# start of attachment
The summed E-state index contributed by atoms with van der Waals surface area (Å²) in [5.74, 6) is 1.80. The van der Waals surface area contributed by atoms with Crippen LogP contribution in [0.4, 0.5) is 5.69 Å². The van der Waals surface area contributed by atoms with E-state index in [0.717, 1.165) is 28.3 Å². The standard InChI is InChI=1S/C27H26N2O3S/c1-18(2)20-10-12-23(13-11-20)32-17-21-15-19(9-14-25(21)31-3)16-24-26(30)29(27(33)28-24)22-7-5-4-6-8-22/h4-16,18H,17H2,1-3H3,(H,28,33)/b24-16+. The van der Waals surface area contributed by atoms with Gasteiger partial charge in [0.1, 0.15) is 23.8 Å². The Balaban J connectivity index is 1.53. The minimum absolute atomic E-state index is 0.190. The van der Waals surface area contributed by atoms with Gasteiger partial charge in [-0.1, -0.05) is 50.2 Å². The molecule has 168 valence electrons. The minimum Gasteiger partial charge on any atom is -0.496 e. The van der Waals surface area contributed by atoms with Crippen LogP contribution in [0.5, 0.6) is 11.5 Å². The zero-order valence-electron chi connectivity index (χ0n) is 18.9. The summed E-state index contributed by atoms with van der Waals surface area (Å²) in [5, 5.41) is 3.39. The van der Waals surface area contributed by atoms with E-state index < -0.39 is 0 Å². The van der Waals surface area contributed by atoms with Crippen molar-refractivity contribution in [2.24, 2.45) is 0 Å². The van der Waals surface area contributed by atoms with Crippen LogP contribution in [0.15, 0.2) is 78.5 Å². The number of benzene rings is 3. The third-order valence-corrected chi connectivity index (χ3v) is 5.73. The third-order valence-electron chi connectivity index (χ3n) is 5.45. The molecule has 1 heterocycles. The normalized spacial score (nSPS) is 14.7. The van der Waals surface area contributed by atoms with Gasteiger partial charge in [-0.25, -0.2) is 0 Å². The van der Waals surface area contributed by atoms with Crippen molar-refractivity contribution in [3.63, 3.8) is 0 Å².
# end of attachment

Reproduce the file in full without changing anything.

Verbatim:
The summed E-state index contributed by atoms with van der Waals surface area (Å²) in [5.74, 6) is 1.80. The van der Waals surface area contributed by atoms with Crippen LogP contribution in [0.4, 0.5) is 5.69 Å². The van der Waals surface area contributed by atoms with E-state index in [0.717, 1.165) is 28.3 Å². The standard InChI is InChI=1S/C27H26N2O3S/c1-18(2)20-10-12-23(13-11-20)32-17-21-15-19(9-14-25(21)31-3)16-24-26(30)29(27(33)28-24)22-7-5-4-6-8-22/h4-16,18H,17H2,1-3H3,(H,28,33)/b24-16+. The van der Waals surface area contributed by atoms with Gasteiger partial charge in [0.1, 0.15) is 23.8 Å². The Balaban J connectivity index is 1.53. The minimum absolute atomic E-state index is 0.190. The van der Waals surface area contributed by atoms with Gasteiger partial charge in [-0.1, -0.05) is 50.2 Å². The molecule has 168 valence electrons. The minimum Gasteiger partial charge on any atom is -0.496 e. The van der Waals surface area contributed by atoms with Crippen LogP contribution in [0.5, 0.6) is 11.5 Å². The zero-order valence-electron chi connectivity index (χ0n) is 18.9. The summed E-state index contributed by atoms with van der Waals surface area (Å²) in [5, 5.41) is 3.39. The van der Waals surface area contributed by atoms with E-state index < -0.39 is 0 Å². The van der Waals surface area contributed by atoms with Crippen molar-refractivity contribution in [2.24, 2.45) is 0 Å². The van der Waals surface area contributed by atoms with Crippen LogP contribution in [0.15, 0.2) is 78.5 Å². The number of benzene rings is 3. The third-order valence-corrected chi connectivity index (χ3v) is 5.73. The third-order valence-electron chi connectivity index (χ3n) is 5.45. The molecule has 1 heterocycles. The normalized spacial score (nSPS) is 14.7. The van der Waals surface area contributed by atoms with Gasteiger partial charge in [-0.25, -0.2) is 0 Å². The van der Waals surface area contributed by atoms with Crippen molar-refractivity contribution in [3.63, 3.8) is 0 Å².